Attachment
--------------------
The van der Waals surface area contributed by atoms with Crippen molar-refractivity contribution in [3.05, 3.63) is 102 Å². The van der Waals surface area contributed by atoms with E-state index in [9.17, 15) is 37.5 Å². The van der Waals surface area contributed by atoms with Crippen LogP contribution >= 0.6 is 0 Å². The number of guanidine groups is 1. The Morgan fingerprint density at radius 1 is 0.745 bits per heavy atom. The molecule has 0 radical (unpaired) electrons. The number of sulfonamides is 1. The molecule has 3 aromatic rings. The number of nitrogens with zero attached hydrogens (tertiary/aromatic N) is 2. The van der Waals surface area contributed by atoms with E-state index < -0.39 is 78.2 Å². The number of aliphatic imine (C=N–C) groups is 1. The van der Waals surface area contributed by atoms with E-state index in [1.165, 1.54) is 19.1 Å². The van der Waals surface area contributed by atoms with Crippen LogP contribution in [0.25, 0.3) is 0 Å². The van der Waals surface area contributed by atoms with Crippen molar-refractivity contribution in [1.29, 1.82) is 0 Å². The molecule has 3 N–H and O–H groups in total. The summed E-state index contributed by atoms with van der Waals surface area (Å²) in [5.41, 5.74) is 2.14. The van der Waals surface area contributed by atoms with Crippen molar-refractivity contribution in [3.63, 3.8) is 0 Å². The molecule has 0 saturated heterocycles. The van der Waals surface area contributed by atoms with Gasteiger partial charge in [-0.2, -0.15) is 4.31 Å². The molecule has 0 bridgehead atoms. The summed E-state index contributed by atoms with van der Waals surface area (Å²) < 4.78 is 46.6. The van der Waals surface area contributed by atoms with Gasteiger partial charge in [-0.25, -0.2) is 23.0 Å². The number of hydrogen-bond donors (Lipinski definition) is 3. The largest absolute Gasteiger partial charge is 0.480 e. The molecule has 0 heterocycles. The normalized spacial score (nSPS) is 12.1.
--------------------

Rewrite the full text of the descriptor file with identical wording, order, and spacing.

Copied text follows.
The van der Waals surface area contributed by atoms with Crippen molar-refractivity contribution in [3.05, 3.63) is 102 Å². The van der Waals surface area contributed by atoms with E-state index in [9.17, 15) is 37.5 Å². The van der Waals surface area contributed by atoms with Crippen LogP contribution >= 0.6 is 0 Å². The number of guanidine groups is 1. The Morgan fingerprint density at radius 1 is 0.745 bits per heavy atom. The molecule has 0 radical (unpaired) electrons. The number of sulfonamides is 1. The molecule has 3 aromatic rings. The number of nitrogens with zero attached hydrogens (tertiary/aromatic N) is 2. The van der Waals surface area contributed by atoms with E-state index < -0.39 is 78.2 Å². The number of aliphatic imine (C=N–C) groups is 1. The van der Waals surface area contributed by atoms with E-state index in [1.165, 1.54) is 19.1 Å². The van der Waals surface area contributed by atoms with Crippen LogP contribution in [0.25, 0.3) is 0 Å². The van der Waals surface area contributed by atoms with Crippen molar-refractivity contribution in [1.29, 1.82) is 0 Å². The molecule has 3 N–H and O–H groups in total. The summed E-state index contributed by atoms with van der Waals surface area (Å²) in [5.41, 5.74) is 2.14. The van der Waals surface area contributed by atoms with Crippen molar-refractivity contribution in [3.63, 3.8) is 0 Å². The molecule has 0 saturated heterocycles. The van der Waals surface area contributed by atoms with Gasteiger partial charge in [-0.2, -0.15) is 4.31 Å². The molecule has 0 bridgehead atoms. The summed E-state index contributed by atoms with van der Waals surface area (Å²) < 4.78 is 46.6. The van der Waals surface area contributed by atoms with Gasteiger partial charge in [-0.25, -0.2) is 23.0 Å². The number of hydrogen-bond donors (Lipinski definition) is 3. The largest absolute Gasteiger partial charge is 0.480 e. The molecule has 0 heterocycles. The normalized spacial score (nSPS) is 12.1.